We cannot disobey God in one area to obey Him another (like sacrificing one part of God’s word to make disciples, for example). That is exactly what the Pharisees were called out by Jesus for!

    “You should have practiced the latter without leaving the former undone” (Luke 11:42).

     

    Notice, Jesus did not deemphasize what they were doing (that was important too), but what they were not doing which was equally important. Elsewhere Jesus told the Pharisees

    “You are like whitewashed tombs, which look beautiful on the outside but on the inside are full of the bones of the dead and everything unclean.” (Matthew 23:27-28).

     

    God’s definition of unclean is not the same as ours. The gospels are full of examples of Jesus challenging the popular notions of what was clean and unclean.

     

    In rhetoric/debate if evidence “A” is false, but evidence “B” is true, the premise or conclusion “C” will be false. In math, if you add a negative to a positive number you have the possibility of three different outcomes, depending on the value of the negative and positive numbers.

     

    If the positive number has a higher value than the negative, the positive number will be diminished. If the values of both numbers are the same, they will cancel each other out giving a “zero” or neutral answer. If the negative has a higher value, the positive will be overwhelmed and the resulting answer will be negative.

     

    None of these are acceptable outcomes when it comes to the lives of other people. We cannot compromise, even a little, with God’s holy word in order to entice (dare I say tempt) non-believers. Like the wise builder, our foundation must be sure (Matthew 7:24), our soil good (Matthew 13:8; Mark 4:8; Luke 8:8), or we will end up doing more harm than good,

    “A little leaven leavens the whole lump of dough” (Galatians 5:9; 1 Corinthians 5:6).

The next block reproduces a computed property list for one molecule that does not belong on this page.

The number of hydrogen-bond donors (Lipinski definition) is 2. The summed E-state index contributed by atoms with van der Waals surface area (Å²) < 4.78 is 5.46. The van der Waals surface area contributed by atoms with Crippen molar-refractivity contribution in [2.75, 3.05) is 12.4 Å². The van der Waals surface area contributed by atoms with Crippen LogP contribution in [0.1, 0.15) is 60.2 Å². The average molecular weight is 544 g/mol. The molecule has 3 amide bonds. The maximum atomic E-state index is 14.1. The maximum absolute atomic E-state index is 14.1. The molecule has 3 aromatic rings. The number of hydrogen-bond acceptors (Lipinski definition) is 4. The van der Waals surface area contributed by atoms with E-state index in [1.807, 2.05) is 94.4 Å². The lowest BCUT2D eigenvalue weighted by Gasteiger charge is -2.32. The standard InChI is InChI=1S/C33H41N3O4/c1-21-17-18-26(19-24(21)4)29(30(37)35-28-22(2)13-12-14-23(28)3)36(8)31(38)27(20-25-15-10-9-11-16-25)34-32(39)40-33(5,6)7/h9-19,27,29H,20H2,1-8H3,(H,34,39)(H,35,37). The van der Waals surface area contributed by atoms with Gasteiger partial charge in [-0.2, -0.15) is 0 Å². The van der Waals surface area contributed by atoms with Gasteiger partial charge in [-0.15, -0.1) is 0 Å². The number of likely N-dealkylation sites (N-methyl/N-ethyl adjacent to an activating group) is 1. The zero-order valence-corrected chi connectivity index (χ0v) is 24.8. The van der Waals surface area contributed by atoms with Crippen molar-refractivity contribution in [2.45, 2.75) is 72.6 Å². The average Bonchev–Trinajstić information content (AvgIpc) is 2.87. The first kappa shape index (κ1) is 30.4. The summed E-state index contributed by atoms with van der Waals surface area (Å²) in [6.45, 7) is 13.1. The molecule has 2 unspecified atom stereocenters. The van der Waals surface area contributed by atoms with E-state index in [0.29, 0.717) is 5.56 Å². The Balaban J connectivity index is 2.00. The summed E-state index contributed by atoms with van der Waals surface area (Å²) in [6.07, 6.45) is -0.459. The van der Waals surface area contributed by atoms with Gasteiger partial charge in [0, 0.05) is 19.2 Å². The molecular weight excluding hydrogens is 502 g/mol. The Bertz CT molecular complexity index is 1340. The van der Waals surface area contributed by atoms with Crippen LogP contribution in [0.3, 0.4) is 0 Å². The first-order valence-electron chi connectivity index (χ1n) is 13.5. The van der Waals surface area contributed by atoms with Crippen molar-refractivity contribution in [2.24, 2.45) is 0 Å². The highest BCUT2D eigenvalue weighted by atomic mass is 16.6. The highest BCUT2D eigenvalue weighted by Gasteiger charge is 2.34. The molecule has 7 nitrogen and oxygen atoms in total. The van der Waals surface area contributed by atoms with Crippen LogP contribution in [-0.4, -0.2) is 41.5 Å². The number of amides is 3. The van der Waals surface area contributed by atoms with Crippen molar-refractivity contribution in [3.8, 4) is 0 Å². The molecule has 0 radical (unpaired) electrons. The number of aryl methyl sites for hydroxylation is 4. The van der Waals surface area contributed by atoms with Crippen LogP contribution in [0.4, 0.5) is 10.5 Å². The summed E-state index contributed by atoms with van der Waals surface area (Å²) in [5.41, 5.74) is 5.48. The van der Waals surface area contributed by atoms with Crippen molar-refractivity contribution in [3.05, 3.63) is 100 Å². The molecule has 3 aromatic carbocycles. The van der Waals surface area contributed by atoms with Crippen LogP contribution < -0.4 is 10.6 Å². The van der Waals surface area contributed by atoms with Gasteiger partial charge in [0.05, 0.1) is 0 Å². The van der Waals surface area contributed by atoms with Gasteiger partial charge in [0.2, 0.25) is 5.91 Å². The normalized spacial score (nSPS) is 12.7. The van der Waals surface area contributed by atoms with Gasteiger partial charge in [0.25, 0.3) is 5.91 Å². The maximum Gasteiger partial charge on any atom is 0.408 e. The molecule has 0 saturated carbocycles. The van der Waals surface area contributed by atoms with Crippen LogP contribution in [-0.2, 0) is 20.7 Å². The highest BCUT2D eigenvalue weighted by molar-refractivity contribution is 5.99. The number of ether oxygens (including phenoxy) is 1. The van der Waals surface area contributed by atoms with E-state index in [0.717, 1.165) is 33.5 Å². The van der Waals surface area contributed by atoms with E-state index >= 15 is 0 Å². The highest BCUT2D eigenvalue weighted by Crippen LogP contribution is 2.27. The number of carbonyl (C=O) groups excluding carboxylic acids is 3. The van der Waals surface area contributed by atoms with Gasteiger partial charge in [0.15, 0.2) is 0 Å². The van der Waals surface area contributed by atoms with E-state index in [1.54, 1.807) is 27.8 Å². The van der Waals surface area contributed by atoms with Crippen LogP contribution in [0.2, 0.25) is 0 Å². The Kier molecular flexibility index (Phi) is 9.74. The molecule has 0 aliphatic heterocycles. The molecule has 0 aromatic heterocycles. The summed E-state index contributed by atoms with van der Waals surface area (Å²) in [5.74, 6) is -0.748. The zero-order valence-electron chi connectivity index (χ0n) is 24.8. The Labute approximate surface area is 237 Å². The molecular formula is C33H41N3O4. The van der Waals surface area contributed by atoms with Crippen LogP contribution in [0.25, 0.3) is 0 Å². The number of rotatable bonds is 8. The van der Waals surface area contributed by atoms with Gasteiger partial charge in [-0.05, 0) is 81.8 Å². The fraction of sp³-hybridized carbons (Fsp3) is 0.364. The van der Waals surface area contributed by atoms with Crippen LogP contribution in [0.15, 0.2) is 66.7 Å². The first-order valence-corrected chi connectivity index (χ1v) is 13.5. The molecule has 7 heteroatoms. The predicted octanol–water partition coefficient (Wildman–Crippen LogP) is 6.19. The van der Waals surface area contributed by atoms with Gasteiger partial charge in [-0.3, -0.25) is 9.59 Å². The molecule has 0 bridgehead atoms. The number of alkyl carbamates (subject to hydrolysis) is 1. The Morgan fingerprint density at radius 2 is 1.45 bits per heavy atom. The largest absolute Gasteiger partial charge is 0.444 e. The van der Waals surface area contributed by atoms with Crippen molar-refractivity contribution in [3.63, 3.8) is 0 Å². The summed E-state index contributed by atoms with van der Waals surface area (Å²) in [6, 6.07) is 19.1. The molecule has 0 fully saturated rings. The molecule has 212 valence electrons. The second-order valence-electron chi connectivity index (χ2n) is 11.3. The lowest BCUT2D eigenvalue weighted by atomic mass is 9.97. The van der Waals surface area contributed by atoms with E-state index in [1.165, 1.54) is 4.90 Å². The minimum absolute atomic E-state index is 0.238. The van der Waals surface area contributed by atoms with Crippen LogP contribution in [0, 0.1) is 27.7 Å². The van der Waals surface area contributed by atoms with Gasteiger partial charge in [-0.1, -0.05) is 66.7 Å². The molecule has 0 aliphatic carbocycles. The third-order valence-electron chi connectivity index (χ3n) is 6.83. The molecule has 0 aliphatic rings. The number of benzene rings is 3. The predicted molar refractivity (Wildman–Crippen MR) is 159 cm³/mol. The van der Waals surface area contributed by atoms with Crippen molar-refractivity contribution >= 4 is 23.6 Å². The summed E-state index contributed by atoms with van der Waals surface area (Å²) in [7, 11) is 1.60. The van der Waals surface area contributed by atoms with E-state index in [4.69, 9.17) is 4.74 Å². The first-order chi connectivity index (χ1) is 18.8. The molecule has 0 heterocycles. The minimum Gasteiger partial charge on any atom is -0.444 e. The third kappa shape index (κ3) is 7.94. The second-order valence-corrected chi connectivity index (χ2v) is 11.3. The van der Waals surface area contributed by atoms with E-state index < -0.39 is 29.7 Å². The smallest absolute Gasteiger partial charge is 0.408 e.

“You are the salt of the earth. But if the salt loses its saltiness, how can it be made salty again? It is no longer good for anything, except to be thrown out and trampled by men” (Matthew 5:13; Luke 14:34).

     

    The Christian walk/relationship with God was designed by Him to be simple, but we have aggrandized and packaged it into organized services, ministries, callings, and positions. If we take a look at the world and its other religions we should note if we look the same and then make sure we don’t,

    “Then I heard another voice from heaven say: “‘Come out of her, my people, so that you will not share in her sins, so that you will not receive any of her plagues;” (Revelation 18:4).

     

    More reading on this subject:

    http://www.zionfire.org/calibration-block/

    http://maxgrace.wordpress.com/2009/03/25/how-legalism-kills-the-church/

    PrintView Printer Friendly Version

    EmailEmail Article to Friend

    Reader Comments

    There are no comments for this journal entry. To create a new comment, use the form below.

    PostPost a New Comment

    Enter your information below to add a new comment.
    Author Email (optional):
    Author URL (optional):
    Post:
     
    Some HTML allowed: <a href="" title=""> <abbr title=""> <acronym title=""> <b> <blockquote cite=""> <code> <em> <i> <strike> <strong>